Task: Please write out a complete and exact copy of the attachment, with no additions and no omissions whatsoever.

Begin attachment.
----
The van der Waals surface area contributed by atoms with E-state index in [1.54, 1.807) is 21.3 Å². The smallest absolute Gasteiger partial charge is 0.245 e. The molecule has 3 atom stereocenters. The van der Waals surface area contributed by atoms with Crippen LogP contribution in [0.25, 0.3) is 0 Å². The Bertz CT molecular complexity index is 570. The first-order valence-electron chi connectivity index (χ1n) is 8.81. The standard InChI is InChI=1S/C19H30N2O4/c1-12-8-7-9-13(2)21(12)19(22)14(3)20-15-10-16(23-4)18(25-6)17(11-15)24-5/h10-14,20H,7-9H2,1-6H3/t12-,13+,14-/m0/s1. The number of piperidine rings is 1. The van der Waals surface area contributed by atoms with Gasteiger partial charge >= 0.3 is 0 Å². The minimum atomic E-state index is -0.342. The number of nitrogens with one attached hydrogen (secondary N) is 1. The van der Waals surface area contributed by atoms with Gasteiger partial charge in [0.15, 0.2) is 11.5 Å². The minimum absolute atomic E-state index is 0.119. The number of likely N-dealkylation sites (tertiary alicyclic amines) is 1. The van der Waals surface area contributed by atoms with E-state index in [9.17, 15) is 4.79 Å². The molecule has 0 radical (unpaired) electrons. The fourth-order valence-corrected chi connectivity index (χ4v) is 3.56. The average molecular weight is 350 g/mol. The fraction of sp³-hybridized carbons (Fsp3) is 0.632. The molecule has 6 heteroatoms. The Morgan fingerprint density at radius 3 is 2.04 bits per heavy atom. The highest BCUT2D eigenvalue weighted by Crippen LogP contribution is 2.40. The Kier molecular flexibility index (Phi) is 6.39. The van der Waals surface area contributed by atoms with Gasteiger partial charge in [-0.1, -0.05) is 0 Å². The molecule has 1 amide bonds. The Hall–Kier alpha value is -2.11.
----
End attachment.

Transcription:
The van der Waals surface area contributed by atoms with E-state index in [1.54, 1.807) is 21.3 Å². The smallest absolute Gasteiger partial charge is 0.245 e. The molecule has 3 atom stereocenters. The van der Waals surface area contributed by atoms with Crippen LogP contribution in [0.25, 0.3) is 0 Å². The Bertz CT molecular complexity index is 570. The first-order valence-electron chi connectivity index (χ1n) is 8.81. The standard InChI is InChI=1S/C19H30N2O4/c1-12-8-7-9-13(2)21(12)19(22)14(3)20-15-10-16(23-4)18(25-6)17(11-15)24-5/h10-14,20H,7-9H2,1-6H3/t12-,13+,14-/m0/s1. The number of piperidine rings is 1. The van der Waals surface area contributed by atoms with Gasteiger partial charge >= 0.3 is 0 Å². The minimum atomic E-state index is -0.342. The number of nitrogens with one attached hydrogen (secondary N) is 1. The van der Waals surface area contributed by atoms with Gasteiger partial charge in [0.15, 0.2) is 11.5 Å². The minimum absolute atomic E-state index is 0.119. The number of likely N-dealkylation sites (tertiary alicyclic amines) is 1. The van der Waals surface area contributed by atoms with E-state index in [9.17, 15) is 4.79 Å². The molecule has 0 radical (unpaired) electrons. The fourth-order valence-corrected chi connectivity index (χ4v) is 3.56. The average molecular weight is 350 g/mol. The fraction of sp³-hybridized carbons (Fsp3) is 0.632. The molecule has 6 heteroatoms. The Morgan fingerprint density at radius 3 is 2.04 bits per heavy atom. The highest BCUT2D eigenvalue weighted by Crippen LogP contribution is 2.40. The Kier molecular flexibility index (Phi) is 6.39. The van der Waals surface area contributed by atoms with Gasteiger partial charge in [-0.1, -0.05) is 0 Å². The molecule has 1 amide bonds. The Hall–Kier alpha value is -2.11.